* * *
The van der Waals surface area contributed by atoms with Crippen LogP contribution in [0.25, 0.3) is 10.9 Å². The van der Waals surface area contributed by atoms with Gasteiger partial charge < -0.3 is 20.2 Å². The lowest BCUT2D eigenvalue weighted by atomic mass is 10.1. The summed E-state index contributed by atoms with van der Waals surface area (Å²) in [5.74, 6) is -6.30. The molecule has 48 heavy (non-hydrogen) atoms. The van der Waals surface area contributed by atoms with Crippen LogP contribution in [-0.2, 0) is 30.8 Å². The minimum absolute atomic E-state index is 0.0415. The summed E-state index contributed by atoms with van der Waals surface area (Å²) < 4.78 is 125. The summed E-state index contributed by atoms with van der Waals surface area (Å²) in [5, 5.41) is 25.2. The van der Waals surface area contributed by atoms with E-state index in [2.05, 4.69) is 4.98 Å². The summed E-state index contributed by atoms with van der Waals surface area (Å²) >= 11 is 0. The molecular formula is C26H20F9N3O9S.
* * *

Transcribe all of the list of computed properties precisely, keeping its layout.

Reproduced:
The van der Waals surface area contributed by atoms with Crippen LogP contribution in [0.25, 0.3) is 10.9 Å². The van der Waals surface area contributed by atoms with Gasteiger partial charge < -0.3 is 20.2 Å². The lowest BCUT2D eigenvalue weighted by atomic mass is 10.1. The summed E-state index contributed by atoms with van der Waals surface area (Å²) in [5.74, 6) is -6.30. The molecule has 48 heavy (non-hydrogen) atoms. The van der Waals surface area contributed by atoms with Crippen LogP contribution in [-0.2, 0) is 30.8 Å². The minimum absolute atomic E-state index is 0.0415. The summed E-state index contributed by atoms with van der Waals surface area (Å²) < 4.78 is 125. The summed E-state index contributed by atoms with van der Waals surface area (Å²) in [5, 5.41) is 25.2. The van der Waals surface area contributed by atoms with E-state index in [2.05, 4.69) is 4.98 Å². The summed E-state index contributed by atoms with van der Waals surface area (Å²) >= 11 is 0. The molecular formula is C26H20F9N3O9S.